12.1. Facsimiles 12.1.1. Elements of the Facsimile Module 12.2. Performances 12.2.1. Overview
MEI can be used to connect an encoding of some sort – either a transcription of existing material, or the specification of some expected output in some form – with existing sources. This existing material may be in different formats – music notation in any combination of print and manuscript, or audio or video footage. The concepts for establishing such connections between encoded music and source material is described in the following chapters.
Most often, MEI is used for the preparation of a digital musical text based on an existing music document, or with the intention of rendering the encoded notation into a document or audio rendition. MEI can, however, be used to provide a different kind of digital reproduction of a source document, which relies on the description and provision of digital imagery. Both approaches may be combined, so that the encoding of the musical content and digital facsimiles may add different facets to the same MEI document.
This module makes available the following elements for encoding facsimiles:
These element are used to add a separate subtree to MEI, starting with the facsimile element inside music, as seen in the following example:
It is possible to have more than one facsimile element in this location. This is especially useful when multiple sources are encoded in the same file using the mechanisms described in chapter Editorial Markup of these Guidelines. In this case, the @decls (declarations) attribute of facsimile may be used to refer to a source defined in the document’s header, as seen in the following example:
When using the FRBR model (see Functional Requirements for Bibliographic Records (FRBR)), it is equally possible to reference a manifestation element instead of source.
Within a facsimile element, each page of the source is represented by a surface element. Each surface may be assigned an identifying string utilizing the @label attribute. In addition, it may encapsulate more detailed metadata about itself in a figDesc element. The coordinate space of the surface may be recorded in abstract terms in the @ulx, @uly, @lrx, and @lry attributes. For navigation purposes, surface has a @startid attribute that accommodates pointing to the first object appearing on this particular writing surface.
Within surface elements, one may nest one or more graphic elements, each providing a reference to an image file that represents the writing surface. Multiple graphic elements are permitted in order to accommodate alternative versions (different resolutions or formats, for instance) of the surface image. In spite of changes in resolution or format, all images must contain the same content, i.e., the entire writing surface. A graphic may refer to a single page within a multi-page document, which is – at least for Adobe PDF documents – available through a #page=X suffix to the @target attribute.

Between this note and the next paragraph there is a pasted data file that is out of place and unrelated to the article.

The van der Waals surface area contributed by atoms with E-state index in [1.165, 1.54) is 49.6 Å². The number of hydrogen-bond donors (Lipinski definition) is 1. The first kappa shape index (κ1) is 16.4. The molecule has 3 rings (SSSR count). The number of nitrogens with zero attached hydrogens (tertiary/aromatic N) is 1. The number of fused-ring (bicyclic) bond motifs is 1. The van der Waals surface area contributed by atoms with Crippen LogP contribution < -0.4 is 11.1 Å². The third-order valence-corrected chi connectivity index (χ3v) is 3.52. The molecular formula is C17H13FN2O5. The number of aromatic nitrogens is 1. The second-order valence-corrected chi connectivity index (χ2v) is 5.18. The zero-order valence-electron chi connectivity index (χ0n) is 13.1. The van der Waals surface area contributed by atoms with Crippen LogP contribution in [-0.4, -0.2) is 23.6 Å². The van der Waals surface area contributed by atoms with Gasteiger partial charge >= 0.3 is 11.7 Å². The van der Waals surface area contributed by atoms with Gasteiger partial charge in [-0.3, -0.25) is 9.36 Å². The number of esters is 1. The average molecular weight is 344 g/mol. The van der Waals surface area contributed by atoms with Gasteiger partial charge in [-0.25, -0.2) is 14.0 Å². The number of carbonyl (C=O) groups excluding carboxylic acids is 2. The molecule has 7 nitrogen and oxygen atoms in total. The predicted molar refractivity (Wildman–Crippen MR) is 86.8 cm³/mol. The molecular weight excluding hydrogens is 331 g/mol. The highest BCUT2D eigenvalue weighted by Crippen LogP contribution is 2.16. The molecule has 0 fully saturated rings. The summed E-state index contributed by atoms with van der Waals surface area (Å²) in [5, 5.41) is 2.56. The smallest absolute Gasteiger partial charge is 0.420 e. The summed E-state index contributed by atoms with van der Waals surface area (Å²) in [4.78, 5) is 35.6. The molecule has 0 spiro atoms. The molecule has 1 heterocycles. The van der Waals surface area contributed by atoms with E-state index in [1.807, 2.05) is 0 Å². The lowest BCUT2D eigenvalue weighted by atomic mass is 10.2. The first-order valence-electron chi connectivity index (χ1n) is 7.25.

The preceding markup will provide the basis for most page-turning applications. Often, however, it is desirable to focus attention on particular areas of the graphical representation of the surface. The zone element fulfills this purpose:
The coordinates of each zone define a space relative to the coordinate space of its parent surface. Note that this is not necessarily the same coordinate space defined by the width and height attributes of the graphic that represents the surface. The zone coordinates in the preceding example do not represent regions within the graphic, but rather regions of the writing surface.
Because the coordinate space of a zone is defined relative to that of a surface, it is possible to provide multiple graphic elements and multiple zone elements within a single surface. In the following example, two different images representing the entire surface are provided alongside specification of two zones of interest within the surface:
The amount by which contents of an element have been rotated clockwise or, if applicable, how the orientation of the element itself should be interpreted, is indicated by the @rotate attribute. This amount is with respect to the normal orientation of the parent surface and is expressed in arc degrees. By default, this amount is 0°, following the same orientation as the parent. For example, the following would encode a zone where its contents are oriented 90° clockwise:
A zone element may contain figDesc or graphic elements that provide detailed descriptive information about the zone and additional images, e.g., at a different/higher resolution, of the rectangle defined by the zone. The data objects contained within the zone may also be specified through the use of the @data attribute, which contains ID references to one more elements in the content tree of the MEI file, such as a note, measure, etc.
Conversely, an element in the content may refer to the facsimile subtree using its @facs attribute, which is made available by the att.facsimile attribute class. The last example could therefore be encoded with pointers in the other direction:
The pb element defined in the Shared Concepts in MEI makes special use of the @facs attribute, in that it does not point to a zone, but a surface element instead. A pb marks the beginning of a page, so it can be concluded that all elements in the content tree which are encoded between any two pb elements encode musical symbols written on the page ( surface) referenced by the first of these two pb element’s @facs attribute.
The encoding of facsimile elements is intended to support sequential display of page images. If an encoder wants to describe the physical setup of a source document, the foliaDesc element is more appropriate. The difference of both approaches, and how to combine them, is described in chapter Description of folia.
This chapter describes the ‘performance’ module, which can be used for organizing audio and video files of performances of a musical work. The elements provided allow the encoder to group different recordings of the same performance, identify temporal segments within the recordings, and encode simple alignments with a music text.